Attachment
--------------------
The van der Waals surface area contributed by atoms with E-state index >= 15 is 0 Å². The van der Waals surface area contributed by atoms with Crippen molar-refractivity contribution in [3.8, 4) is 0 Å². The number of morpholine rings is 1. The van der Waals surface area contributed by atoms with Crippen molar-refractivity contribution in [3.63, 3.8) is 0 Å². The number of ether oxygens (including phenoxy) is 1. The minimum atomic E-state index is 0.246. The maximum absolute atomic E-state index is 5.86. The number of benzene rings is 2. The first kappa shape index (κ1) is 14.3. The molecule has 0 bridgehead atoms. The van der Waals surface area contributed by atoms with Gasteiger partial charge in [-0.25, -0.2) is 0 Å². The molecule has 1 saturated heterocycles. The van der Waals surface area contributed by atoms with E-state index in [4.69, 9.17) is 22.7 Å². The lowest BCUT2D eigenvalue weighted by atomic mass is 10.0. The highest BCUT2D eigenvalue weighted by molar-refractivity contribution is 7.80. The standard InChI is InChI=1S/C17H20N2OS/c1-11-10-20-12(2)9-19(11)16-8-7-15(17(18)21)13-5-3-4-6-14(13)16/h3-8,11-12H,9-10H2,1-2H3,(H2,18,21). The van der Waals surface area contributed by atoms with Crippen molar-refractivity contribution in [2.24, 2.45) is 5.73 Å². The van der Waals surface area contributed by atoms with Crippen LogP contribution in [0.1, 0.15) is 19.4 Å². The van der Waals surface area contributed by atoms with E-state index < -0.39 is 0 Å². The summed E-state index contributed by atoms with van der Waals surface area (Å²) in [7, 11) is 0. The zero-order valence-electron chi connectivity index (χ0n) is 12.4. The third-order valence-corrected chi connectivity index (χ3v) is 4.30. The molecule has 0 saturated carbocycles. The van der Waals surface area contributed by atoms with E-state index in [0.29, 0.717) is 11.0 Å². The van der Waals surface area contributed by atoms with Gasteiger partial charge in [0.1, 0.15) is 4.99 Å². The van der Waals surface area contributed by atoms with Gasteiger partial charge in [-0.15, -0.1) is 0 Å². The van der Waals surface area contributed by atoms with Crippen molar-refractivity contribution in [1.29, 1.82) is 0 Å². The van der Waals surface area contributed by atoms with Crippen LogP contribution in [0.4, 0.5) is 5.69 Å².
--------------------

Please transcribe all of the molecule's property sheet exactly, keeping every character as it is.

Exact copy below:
The van der Waals surface area contributed by atoms with E-state index >= 15 is 0 Å². The van der Waals surface area contributed by atoms with Crippen molar-refractivity contribution in [3.8, 4) is 0 Å². The number of morpholine rings is 1. The van der Waals surface area contributed by atoms with Crippen molar-refractivity contribution in [3.63, 3.8) is 0 Å². The number of ether oxygens (including phenoxy) is 1. The minimum atomic E-state index is 0.246. The maximum absolute atomic E-state index is 5.86. The number of benzene rings is 2. The first kappa shape index (κ1) is 14.3. The molecule has 0 bridgehead atoms. The van der Waals surface area contributed by atoms with Gasteiger partial charge in [-0.25, -0.2) is 0 Å². The molecule has 1 saturated heterocycles. The van der Waals surface area contributed by atoms with E-state index in [4.69, 9.17) is 22.7 Å². The lowest BCUT2D eigenvalue weighted by atomic mass is 10.0. The highest BCUT2D eigenvalue weighted by molar-refractivity contribution is 7.80. The standard InChI is InChI=1S/C17H20N2OS/c1-11-10-20-12(2)9-19(11)16-8-7-15(17(18)21)13-5-3-4-6-14(13)16/h3-8,11-12H,9-10H2,1-2H3,(H2,18,21). The van der Waals surface area contributed by atoms with Crippen molar-refractivity contribution in [2.24, 2.45) is 5.73 Å². The van der Waals surface area contributed by atoms with Crippen LogP contribution in [0.1, 0.15) is 19.4 Å². The van der Waals surface area contributed by atoms with E-state index < -0.39 is 0 Å². The summed E-state index contributed by atoms with van der Waals surface area (Å²) in [7, 11) is 0. The zero-order valence-electron chi connectivity index (χ0n) is 12.4. The third-order valence-corrected chi connectivity index (χ3v) is 4.30. The molecule has 0 saturated carbocycles. The van der Waals surface area contributed by atoms with E-state index in [0.29, 0.717) is 11.0 Å². The van der Waals surface area contributed by atoms with Gasteiger partial charge in [0.1, 0.15) is 4.99 Å². The van der Waals surface area contributed by atoms with Gasteiger partial charge in [-0.15, -0.1) is 0 Å². The van der Waals surface area contributed by atoms with Crippen molar-refractivity contribution in [1.29, 1.82) is 0 Å². The van der Waals surface area contributed by atoms with Crippen LogP contribution in [0.4, 0.5) is 5.69 Å².